A federal judge in Phoenix, Arizona just ruled that all dogs and cats sold in pet stores must come from animal shelters or non-profit organizations. The ruling upholds an ordinance passed in 2013 that was challenged by a store called Puppies N’Love, which claimed it violates constitutionally-granted interstate commerce laws. Those in favor of doing away with puppy mills and encouraging pet owners to adopt or rescue companions see the decision as a great step forward.

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Phoenix is one of about 60 US cities that have such laws in place. US District Court Judge David Campbell upheld the city’s 2013 ordinance, identifying that it may put Puppies N’Love in a tough spot, but they still have to follow the law. Maureen Beyers, attorney for the Humane Society of the United States, says “The ruling is a great victory, not just for the city of Phoenix, but also for the Humane Society of the United States, which has worked tirelessly to help municipalities throughout the U.S. enact these laws (and defend challenges to them) to stem the trade of puppy and kitten mill animals and decrease animal euthanasia and overpopulation.”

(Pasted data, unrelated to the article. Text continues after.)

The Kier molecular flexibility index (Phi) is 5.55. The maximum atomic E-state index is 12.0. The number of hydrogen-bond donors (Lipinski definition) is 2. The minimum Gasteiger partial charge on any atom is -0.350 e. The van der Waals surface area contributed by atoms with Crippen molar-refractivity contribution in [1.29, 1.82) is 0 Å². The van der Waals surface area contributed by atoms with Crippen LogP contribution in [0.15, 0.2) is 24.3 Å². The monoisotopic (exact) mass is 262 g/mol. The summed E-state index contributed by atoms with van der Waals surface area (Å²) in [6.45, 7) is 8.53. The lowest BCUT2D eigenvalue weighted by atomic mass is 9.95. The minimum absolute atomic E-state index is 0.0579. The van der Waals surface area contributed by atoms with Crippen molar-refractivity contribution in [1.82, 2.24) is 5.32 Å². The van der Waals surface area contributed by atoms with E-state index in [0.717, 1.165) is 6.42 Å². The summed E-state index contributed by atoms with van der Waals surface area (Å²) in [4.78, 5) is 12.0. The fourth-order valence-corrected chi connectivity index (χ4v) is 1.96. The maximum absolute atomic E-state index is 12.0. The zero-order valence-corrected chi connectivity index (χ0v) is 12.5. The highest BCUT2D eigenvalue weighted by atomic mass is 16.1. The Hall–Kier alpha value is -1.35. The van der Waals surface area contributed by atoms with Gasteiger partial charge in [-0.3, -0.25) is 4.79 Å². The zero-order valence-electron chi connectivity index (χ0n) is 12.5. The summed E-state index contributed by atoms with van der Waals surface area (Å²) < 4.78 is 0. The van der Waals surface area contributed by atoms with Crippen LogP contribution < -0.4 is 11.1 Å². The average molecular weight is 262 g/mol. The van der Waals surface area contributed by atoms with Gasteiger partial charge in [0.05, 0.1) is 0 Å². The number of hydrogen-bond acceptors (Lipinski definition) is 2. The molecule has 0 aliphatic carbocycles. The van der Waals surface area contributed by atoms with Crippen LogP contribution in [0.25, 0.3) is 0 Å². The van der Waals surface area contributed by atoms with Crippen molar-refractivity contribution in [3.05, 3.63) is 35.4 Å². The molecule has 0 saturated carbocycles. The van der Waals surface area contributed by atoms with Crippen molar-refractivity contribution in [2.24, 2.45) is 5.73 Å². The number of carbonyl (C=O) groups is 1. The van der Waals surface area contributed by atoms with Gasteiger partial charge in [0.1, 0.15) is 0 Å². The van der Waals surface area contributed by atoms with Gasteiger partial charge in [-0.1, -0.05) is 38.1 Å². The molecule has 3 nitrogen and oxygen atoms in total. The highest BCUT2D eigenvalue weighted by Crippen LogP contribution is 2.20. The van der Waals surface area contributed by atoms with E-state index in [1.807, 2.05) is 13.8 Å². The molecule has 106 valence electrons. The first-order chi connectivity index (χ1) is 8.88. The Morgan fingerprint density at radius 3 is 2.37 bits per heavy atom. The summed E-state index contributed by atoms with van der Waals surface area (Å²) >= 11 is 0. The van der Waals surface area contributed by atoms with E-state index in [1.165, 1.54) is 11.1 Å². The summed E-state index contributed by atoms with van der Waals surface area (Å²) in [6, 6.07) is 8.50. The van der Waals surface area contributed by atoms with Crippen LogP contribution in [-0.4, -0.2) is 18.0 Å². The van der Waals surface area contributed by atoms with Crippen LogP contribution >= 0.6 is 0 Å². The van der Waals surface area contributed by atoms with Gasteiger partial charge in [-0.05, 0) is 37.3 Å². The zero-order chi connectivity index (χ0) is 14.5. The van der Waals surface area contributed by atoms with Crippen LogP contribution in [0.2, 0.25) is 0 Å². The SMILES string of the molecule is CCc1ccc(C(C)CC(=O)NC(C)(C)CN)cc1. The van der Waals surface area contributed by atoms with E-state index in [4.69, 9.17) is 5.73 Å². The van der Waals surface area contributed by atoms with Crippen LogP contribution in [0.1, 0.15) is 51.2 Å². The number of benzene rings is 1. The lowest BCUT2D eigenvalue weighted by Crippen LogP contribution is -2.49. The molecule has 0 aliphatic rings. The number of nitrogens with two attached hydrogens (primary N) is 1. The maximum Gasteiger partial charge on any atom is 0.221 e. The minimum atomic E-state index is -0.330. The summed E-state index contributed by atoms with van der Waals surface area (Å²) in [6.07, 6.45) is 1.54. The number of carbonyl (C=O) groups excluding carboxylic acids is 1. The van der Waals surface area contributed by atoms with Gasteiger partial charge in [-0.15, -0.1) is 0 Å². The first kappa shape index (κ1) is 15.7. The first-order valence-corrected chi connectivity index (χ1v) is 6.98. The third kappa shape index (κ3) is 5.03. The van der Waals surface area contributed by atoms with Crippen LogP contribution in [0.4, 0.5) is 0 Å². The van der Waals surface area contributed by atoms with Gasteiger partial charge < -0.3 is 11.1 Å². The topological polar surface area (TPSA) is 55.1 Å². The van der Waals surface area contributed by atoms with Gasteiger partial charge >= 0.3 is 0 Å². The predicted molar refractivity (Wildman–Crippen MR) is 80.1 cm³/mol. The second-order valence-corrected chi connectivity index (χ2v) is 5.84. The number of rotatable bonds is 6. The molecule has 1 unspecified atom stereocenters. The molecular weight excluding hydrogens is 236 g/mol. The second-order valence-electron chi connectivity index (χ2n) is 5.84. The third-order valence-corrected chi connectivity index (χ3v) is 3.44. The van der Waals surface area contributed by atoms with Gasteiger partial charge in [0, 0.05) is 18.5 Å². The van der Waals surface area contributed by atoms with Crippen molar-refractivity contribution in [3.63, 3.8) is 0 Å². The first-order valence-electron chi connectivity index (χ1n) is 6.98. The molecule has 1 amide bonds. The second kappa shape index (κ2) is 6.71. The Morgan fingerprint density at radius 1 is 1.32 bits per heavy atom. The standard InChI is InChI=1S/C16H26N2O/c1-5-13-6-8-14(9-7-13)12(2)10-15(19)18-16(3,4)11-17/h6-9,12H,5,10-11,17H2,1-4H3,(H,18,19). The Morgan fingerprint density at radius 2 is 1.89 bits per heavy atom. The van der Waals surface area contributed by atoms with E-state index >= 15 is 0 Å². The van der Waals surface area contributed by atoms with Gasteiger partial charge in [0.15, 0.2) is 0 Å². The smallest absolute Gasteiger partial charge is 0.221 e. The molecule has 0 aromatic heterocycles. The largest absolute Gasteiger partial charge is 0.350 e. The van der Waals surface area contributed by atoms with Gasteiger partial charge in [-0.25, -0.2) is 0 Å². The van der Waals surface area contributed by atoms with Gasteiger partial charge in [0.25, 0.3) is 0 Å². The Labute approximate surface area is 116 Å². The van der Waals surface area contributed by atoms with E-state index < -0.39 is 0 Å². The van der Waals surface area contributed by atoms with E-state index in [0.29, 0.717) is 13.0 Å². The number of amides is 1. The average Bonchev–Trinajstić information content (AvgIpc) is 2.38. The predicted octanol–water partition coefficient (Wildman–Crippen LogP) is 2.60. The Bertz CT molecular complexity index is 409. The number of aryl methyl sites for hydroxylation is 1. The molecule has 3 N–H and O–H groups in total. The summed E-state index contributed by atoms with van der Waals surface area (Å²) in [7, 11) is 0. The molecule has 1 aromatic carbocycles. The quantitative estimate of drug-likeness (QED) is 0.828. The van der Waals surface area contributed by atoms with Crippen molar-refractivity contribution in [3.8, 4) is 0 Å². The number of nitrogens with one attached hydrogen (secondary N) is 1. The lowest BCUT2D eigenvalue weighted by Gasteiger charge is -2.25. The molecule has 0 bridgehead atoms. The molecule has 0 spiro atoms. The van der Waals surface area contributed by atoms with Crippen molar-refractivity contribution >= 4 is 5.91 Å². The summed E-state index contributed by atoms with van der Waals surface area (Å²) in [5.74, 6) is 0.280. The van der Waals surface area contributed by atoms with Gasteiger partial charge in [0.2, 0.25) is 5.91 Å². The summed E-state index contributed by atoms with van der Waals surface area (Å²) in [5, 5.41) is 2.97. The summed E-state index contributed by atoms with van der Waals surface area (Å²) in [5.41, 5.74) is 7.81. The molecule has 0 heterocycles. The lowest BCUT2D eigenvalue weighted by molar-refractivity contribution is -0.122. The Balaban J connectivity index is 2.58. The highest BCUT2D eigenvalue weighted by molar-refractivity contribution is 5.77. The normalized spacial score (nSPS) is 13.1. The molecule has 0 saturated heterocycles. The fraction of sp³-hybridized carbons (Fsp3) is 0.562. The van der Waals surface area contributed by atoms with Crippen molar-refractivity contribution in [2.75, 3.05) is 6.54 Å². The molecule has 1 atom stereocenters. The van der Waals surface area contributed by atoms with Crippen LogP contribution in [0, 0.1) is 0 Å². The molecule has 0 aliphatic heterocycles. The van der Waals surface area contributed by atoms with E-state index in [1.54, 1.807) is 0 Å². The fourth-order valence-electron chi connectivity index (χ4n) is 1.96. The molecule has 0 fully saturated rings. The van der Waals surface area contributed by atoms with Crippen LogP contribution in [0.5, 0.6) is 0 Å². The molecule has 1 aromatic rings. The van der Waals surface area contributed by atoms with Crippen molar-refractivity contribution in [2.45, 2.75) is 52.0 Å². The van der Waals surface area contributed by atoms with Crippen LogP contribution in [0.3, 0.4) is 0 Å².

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It is estimated that 23,000 dogs are sold in Maricopa County alone, with the state’s average being much higher. Hopefully, illuminating such victories will bring the question to more consumers’ minds: “Why do we breed animals to be sold when there are so many out there who already need homes?”

Via True Activist

Images via Shutterstock (1,2)